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I am trying to import data from a large database. I have two tables with couple of hundred thousands records. I have to search data in two tables then insert that record in a new table (3rd table), if the record already exists in 3rd table then I have to update one column record in 3rd table.

This sounds easy, but it is taking so long to process.

Below are sample queries and pseudo code:

select * from table1 INNER JOIN table2 USING(id)

search in table 3 -> 
 if record exist{
  update record in table 3 (update counter in a column)
 }else{
  Insert new record in table 3
 }

First and second table has more than two hundred thousands records. As I start inserting record in 3rd table it kills the whole speed because then it also have to search in 3rd table to update or insert a record.

Database Name = MySql
Language = Php

What is the problem? How can I improve this? I can not wait hours to process it :(

Thanks

EDIT:

In table 3, id has primary key and all other columns are normal. Database schema is too big plus complex. Do you guys want , I paste hundred of lines here?

Can you please guys point out mistake in my pseudo code and query? What index or structure I can use to improve performance??

Structure

Table 1 - usr_id, first name, last name (usr_id is primary key)
Table 2 - id, usr_id, amount (id is primary key and usr_id is foreign key)

Table 3 - new_id , first name, last name, usr_id, total_amount (new_id is primary key and usr_id is foreign key

)

I check if table 3 has same first name and last name then update total amount, if they are different then insert a new record

share|improve this question
    
Can you post your DB schema? It doesn't sound like table3 is indexed correctly. –  jasonbar Jan 9 '11 at 18:13
    
you will have to show us more about your table structures, and indexs. –  dqhendricks Jan 9 '11 at 18:13
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2 Answers

up vote 1 down vote accepted

From your pseudo code I see that you check record existence in Table 3 for each record in select * from table1 INNER JOIN table2 USING(id). You eventually end up with thousands of select commands that degrade performance. You can improve it by

select t1.*, t2.*, t3.pk_field from table1 t1 INNER JOIN table2 t2 USING(id)
LEFT JOIN table3 t3 ON (join codition)

Now you can just test if t3.pk_field is null (insert if it's null, update otherwise). The next step to improve it is to write one query that takes care of everything , using INSERT ON DUPLICATE KEY UPDATE as proposed by jasonbar:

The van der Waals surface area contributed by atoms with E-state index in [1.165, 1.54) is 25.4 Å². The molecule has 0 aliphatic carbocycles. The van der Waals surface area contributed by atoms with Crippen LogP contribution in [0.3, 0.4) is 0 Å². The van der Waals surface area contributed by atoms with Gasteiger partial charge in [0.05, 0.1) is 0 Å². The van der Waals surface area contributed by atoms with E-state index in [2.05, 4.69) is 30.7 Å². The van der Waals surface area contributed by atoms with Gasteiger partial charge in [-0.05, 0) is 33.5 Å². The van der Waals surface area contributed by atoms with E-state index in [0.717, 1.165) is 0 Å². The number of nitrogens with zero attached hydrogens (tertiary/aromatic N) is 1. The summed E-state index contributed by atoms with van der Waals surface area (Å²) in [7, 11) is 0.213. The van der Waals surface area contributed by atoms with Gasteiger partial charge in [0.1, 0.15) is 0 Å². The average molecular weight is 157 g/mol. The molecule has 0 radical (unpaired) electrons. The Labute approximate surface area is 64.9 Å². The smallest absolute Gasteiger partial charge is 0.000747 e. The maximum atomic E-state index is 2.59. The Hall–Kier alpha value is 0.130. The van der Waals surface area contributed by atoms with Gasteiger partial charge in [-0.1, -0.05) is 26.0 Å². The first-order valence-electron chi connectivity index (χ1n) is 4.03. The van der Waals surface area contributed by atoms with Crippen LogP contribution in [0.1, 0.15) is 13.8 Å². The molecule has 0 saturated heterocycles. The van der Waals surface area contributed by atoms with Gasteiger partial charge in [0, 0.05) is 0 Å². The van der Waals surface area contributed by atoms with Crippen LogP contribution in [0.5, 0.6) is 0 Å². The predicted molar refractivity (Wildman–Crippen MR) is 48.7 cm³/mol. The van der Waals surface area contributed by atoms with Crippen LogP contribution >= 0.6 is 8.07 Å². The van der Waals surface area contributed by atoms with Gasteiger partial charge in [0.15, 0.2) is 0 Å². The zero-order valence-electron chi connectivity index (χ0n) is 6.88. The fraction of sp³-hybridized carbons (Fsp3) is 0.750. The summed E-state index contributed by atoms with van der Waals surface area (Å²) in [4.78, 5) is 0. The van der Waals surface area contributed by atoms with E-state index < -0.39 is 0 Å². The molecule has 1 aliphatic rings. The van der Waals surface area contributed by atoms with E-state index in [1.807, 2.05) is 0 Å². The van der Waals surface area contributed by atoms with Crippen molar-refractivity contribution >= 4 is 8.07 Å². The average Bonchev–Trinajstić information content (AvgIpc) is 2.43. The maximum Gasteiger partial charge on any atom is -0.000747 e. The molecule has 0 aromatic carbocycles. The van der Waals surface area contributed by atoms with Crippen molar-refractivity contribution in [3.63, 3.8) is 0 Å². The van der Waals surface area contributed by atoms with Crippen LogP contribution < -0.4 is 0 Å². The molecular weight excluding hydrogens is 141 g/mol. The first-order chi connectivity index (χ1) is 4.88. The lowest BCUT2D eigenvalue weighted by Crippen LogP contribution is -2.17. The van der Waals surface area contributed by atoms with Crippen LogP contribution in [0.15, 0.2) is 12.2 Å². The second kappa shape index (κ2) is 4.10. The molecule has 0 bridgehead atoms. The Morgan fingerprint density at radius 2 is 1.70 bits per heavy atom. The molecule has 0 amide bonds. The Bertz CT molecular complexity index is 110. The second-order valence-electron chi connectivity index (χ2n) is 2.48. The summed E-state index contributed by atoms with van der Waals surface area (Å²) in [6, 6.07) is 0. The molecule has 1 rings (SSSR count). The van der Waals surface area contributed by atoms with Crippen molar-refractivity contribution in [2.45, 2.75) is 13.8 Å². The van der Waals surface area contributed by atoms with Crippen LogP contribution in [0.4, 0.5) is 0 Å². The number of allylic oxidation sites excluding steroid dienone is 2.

INSERT INTO table3(col1, col2,...) 
 select t1.col1, t1.col2, t2.col3, .... 
 from table1 t1 INNER JOIN table2 t2 USING(id)
ON DUPLICATE KEY UPDATE counter = new_value
share|improve this answer
    
Thanks, for table 3, I made the check if first and last name is same then update the value of current balance (with some pre-defined formula). I couldn't understand when you said t3.pk_field because my first name, last name, and balance columns are normal columns not primary or foreign key. –  Tweet Jan 9 '11 at 18:37
    
I used t3.pk_field just for example (I had no idea about your table structure). It can be any field from Table3 that cannot be normally null (Null value will indicate that the record does not exist in the table, and you need to insert a record rather then update) –  a1ex07 Jan 9 '11 at 18:43
    
I updated my question and tried to put simplest version of my tables to explain my problem. –  Tweet Jan 9 '11 at 18:46
    
DUPLICATE KEY UPDATE is not working because my columns do not have any key to check duplicate :( any other solution? –  Tweet Jan 9 '11 at 19:05
    
Why do you store first/last names AND usr_id in Table3 ? If Table3 has a reference to Table1.usr_id, only usr_id should be in Table3. If you are trying to create a new user table, you should store just first/last names in Table3. Also, adding [unique?] index on (table3.first_name,table3.last_name) will significantly improve performance. –  a1ex07 Jan 9 '11 at 19:16
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You should look into the INSERT ON DUPLICATE KEY UPDATE syntax.

Something like:

INSERT INTO `table3` (`col1`, `col2`) VALUES('val1', 'val2')
ON DUPLICATE KEY UPDATE `counter` = `counter` + 1;

If a simple select query to see if the row already exists in table3 is taking too long, you probably aren't using indexes (or at least not using them correctly). We would need a fair bit more information to try and troubleshoot that.

share|improve this answer
    
Can you please also point out why it is taking too long? What is a good structure to improve performance? –  Tweet Jan 9 '11 at 18:10
    
The column I am updating is not unique nor primary key. The query, you proposed require any of the above condition. Let me update my question to put more information :) –  Tweet Jan 9 '11 at 18:43
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